Mothers, take note! Feeding infants, especially girls, soy-based formula can changes differences in some reproductive-system cells and tissues, a study has found.
Although the differences in the months after birth were subtle and not a cause for alarm, there is a need to investigate the long-term effects of exposure to oestrogen-like compounds found in soy-based formulae, researchers said.
"Soy formula contains high concentrations of plant-based oestrogen-like compounds, and because this formula is the sole food source for many babies in the first six months of life, it's important to understand the effects of exposure to such compounds during a critical period in development," said Virginia A Stallings, from the Children's Hospital of Philadelphia (CHOP) in the US.
"Modern soy formula has been used safely for decades. However, our observational study found subtle effects in oestrogen-responsive tissues in soy-fed infants, and we don't know if these differences are associated with long-term health effects," said Margaret A Adgent, from Vanderbilt University in the US.
Some mothers who do not breastfeed have long used soy formula as an alternative to cow-milk formula, often from concerns about milk allergies, lactose intolerance, or other feeding difficulties.
However, soy protein contains high amounts of genistein, an oestrogen-like compound.
Like other oestrogen-mimicking chemicals found in the environment, genistein can alter the body's endocrine system and potentially interfere with normal hormonal development.
In laboratory studies genistein causes abnormal reproductive development and function in rodents, but little is known about its effects on infants.
The study, published in the Journal of Clinical Endocrinology and Metabolism, investigated the postnatal development of oestrogen-responsive tissues, along with specific hormone levels, according to infant feeding practices.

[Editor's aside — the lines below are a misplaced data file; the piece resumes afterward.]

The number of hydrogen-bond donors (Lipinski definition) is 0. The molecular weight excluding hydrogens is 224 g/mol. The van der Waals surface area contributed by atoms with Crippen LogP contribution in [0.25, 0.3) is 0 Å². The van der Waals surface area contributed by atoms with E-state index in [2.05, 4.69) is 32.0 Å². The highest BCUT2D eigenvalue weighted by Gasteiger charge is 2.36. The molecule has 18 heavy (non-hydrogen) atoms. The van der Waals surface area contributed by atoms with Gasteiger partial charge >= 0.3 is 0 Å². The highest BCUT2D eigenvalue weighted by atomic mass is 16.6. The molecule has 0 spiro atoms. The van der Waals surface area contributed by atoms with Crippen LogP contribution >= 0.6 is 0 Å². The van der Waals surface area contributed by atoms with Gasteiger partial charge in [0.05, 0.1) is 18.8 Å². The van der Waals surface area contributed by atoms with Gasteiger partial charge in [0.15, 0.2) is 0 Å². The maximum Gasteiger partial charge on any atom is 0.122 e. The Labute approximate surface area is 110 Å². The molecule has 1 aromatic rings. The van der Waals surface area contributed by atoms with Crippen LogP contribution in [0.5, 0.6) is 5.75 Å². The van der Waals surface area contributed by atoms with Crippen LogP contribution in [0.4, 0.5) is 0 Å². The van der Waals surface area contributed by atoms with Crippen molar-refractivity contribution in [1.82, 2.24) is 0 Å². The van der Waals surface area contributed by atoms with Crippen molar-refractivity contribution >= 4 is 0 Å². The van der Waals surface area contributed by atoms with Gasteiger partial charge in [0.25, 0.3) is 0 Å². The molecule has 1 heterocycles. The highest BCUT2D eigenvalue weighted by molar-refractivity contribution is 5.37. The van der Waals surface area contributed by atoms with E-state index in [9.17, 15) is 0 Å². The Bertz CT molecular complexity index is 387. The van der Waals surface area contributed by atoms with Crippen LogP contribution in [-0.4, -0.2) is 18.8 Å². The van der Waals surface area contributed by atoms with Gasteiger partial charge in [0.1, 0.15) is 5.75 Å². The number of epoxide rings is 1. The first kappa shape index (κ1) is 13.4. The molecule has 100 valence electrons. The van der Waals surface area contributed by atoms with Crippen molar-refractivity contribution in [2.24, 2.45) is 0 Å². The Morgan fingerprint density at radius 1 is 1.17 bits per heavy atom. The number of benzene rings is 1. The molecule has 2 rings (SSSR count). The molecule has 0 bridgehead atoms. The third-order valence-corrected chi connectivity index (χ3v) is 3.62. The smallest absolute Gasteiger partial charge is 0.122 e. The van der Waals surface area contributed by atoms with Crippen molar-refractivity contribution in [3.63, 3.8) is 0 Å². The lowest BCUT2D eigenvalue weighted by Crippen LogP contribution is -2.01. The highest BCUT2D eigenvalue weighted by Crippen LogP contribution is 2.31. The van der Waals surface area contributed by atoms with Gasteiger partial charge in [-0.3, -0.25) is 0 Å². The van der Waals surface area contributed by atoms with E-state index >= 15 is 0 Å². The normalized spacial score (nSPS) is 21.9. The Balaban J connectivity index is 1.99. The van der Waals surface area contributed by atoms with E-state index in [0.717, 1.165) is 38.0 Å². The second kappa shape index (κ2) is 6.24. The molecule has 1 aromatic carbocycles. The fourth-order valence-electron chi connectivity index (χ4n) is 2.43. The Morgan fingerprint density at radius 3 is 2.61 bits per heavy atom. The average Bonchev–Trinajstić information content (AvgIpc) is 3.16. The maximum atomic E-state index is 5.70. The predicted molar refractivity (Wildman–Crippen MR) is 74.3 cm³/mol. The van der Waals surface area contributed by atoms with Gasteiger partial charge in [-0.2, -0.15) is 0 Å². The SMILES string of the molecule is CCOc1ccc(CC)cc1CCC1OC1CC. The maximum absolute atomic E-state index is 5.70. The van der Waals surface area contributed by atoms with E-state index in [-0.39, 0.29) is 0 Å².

The researchers particularly compared infants fed with soy formula to those fed with cow-milk formula and breastfed infants.
Of 410 infant-mother pairs enrolled, 283 pairs completed the study. Of those, 102 infants exclusively fed on soy formula, 111 on cow-milk formula, and 70 on breast milk.
"This was an observational study, not a randomised trial. All of the mothers had decided on their feeding preferences before we enrolled them in the study," said Stallings.
About half of the babies were girls, and 70 per cent of the infants were African American.
Researchers repeatedly performed measurements up to age 28 weeks in the boys and age 36 weeks in the girls.
The team assessed three sets of outcomes: a maturational index (MI) based on epithelial cells from the children's urogenital tissue; ultrasound measurements of uterine, ovarian and testicular volume, as well as breast-buds; and hormone concentrations seen in blood tests.
"The main differences we found related to different feeding preferences were among the girls," said Stallings.
Compared to girls fed cow-milk formula, those fed soy formula had developmental trajectories consistent with responses to oestrogen exposure.
Vaginal cell MI was higher and uterine volume decreased more slowly in soy-fed girls, both of which suggest oestrogen-like responses. The study team found similar patterns in differences between soy-fed girls and breastfed girls.
"We don't know whether the effects we found have long-term consequences for health and development, but the question merits further study," said Stallings.
(This story has not been edited by Business Standard staff and is auto-generated from a syndicated feed.)